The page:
After a recent conversation with Michelle of I Am A Tree [blog since removed], I felt inspired to pick up and re-read Madeline L’Engle’s An Acceptable Time, which had been one of my very favorite books when I was a teen.
More often than not, when I revisit things I was enthusiastic about when I was younger, I’m disappointed by the experience.Â Happily, An Acceptable Time was still as good a read for me at 24 as it was when I was 14.Â It’s got a fun plot which is a nice blend of fantasy and science fiction, and many of the things I really appreciated then are even more special to me now – especially the ways in which women are portrayed and characterized.
The main character of the novel is Polyhymnia O’Keefe (Polly, for short), a very capable young woman who is shown to be smart, quick-thinking, courageous and loyal at numerous points in the text.Â Admirable qualities all, and exactly the sort of thing I wanted in heroines when I was a teenager.
Now that I’m a little older, I can also appreciate the ways in which the background women of the text are constructed as strong and multi-dimensional people.Â The three most important female characters besides Polly are her grandmother (a noted scientist and an excellent cook), her grandparents’ friend, Dr. Louise Colubra (who is described by other characters as a particularly good doctor, and tends a fabulous garden), and Anaral (a druid and emerging leader of her people who, for all her personal strength, gets faint at the sight of blood).Â Women in this story clearly have important and influential places in the world, and yet are not merely placeholders of station – they’ve got personalities and quirks, too.
There’s also evidence of (traditionally feminine) nurturing by women in the text, and some thoughtful discussion of the choices women make in a modern society.Â This excerpt from the second chapter (page 40 in my edition of the book), a conversation between Polly and her grandmother, struck me as particularly interesting:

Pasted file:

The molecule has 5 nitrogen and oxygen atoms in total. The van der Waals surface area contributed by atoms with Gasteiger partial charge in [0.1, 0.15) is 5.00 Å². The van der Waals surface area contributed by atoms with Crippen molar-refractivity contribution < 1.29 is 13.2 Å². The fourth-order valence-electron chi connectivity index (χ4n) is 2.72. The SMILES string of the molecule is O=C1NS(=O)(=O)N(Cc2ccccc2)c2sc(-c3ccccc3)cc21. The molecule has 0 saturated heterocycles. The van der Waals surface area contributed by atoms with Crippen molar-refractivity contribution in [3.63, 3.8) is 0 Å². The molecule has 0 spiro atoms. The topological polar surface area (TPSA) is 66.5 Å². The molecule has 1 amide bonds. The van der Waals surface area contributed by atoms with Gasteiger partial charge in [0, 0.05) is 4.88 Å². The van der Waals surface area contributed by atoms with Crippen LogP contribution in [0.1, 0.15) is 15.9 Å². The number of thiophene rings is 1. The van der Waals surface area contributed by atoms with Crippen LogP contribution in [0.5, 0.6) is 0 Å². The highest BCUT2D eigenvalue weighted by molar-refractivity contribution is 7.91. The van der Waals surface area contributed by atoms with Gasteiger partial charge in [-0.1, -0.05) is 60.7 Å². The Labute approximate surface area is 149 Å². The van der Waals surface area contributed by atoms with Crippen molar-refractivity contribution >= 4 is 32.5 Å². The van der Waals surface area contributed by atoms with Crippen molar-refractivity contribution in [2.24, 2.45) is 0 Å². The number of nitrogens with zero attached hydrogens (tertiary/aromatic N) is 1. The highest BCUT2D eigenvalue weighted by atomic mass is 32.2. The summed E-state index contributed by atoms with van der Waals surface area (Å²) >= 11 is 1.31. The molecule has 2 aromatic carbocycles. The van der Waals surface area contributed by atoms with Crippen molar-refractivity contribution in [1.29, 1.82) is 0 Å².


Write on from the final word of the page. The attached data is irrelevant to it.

Mrs. Murry pushed her fingers through her still damp hair.Â “If a woman is free to choose a career, she’s also free to choose the care of a family as her primary vocation.”
“Was it that with Mother?”
“Partly.”Â Her grandmother sighed.Â “But it was probably partly because of me.”
“I’m a scientist, Polly, and well known in my field.”
“Well, but Mother -”Â She stopped.Â “You mean maybe she didn’t want to compete with you?”
“That could be part of it.”
“You mean, she was afraid she couldn’t compete?”
“Your mother’s estimation of herself has always been low.Â Your father has been wonderful for her and so, in many ways, have you children.Â But”¦” Her voice drifted off.
“But you did your work and had kids.”
“Not seven of them.”
There are no easy answers given in that passage.Â Polly may have come to a slightly better understanding of her mother’s motivations by the end of it, but those motivations are shown to be uniquely her mother’s – not things that are true of all women.Â I really enjoyed the way this novel continually treats women as individuals, and their choices and decisions as individual choices and decisions, informed by the broader culture but not stereotyped and without distinctiveness.